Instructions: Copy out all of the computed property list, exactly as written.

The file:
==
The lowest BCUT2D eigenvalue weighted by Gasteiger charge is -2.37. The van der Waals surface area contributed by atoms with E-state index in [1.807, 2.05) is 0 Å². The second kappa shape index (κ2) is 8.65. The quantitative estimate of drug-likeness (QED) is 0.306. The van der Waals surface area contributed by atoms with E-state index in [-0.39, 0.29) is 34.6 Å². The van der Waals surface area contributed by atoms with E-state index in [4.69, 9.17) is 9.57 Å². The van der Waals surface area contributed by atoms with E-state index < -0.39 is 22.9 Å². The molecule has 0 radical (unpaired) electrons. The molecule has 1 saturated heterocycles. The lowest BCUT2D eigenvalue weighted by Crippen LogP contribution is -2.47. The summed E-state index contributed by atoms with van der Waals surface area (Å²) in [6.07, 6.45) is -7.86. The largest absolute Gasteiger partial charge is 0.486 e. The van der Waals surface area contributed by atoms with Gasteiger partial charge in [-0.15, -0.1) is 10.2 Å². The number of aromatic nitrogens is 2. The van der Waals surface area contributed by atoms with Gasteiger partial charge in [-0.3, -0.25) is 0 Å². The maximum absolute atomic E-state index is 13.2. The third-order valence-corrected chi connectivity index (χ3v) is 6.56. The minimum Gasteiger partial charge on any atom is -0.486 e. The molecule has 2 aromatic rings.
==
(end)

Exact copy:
The lowest BCUT2D eigenvalue weighted by Gasteiger charge is -2.37. The van der Waals surface area contributed by atoms with E-state index in [1.807, 2.05) is 0 Å². The second kappa shape index (κ2) is 8.65. The quantitative estimate of drug-likeness (QED) is 0.306. The van der Waals surface area contributed by atoms with E-state index in [-0.39, 0.29) is 34.6 Å². The van der Waals surface area contributed by atoms with E-state index in [4.69, 9.17) is 9.57 Å². The van der Waals surface area contributed by atoms with E-state index < -0.39 is 22.9 Å². The molecule has 0 radical (unpaired) electrons. The molecule has 1 saturated heterocycles. The lowest BCUT2D eigenvalue weighted by Crippen LogP contribution is -2.47. The summed E-state index contributed by atoms with van der Waals surface area (Å²) in [6.07, 6.45) is -7.86. The largest absolute Gasteiger partial charge is 0.486 e. The van der Waals surface area contributed by atoms with Gasteiger partial charge in [-0.15, -0.1) is 10.2 Å². The number of aromatic nitrogens is 2. The van der Waals surface area contributed by atoms with Gasteiger partial charge in [-0.3, -0.25) is 0 Å². The maximum absolute atomic E-state index is 13.2. The third-order valence-corrected chi connectivity index (χ3v) is 6.56. The minimum Gasteiger partial charge on any atom is -0.486 e. The molecule has 2 aromatic rings.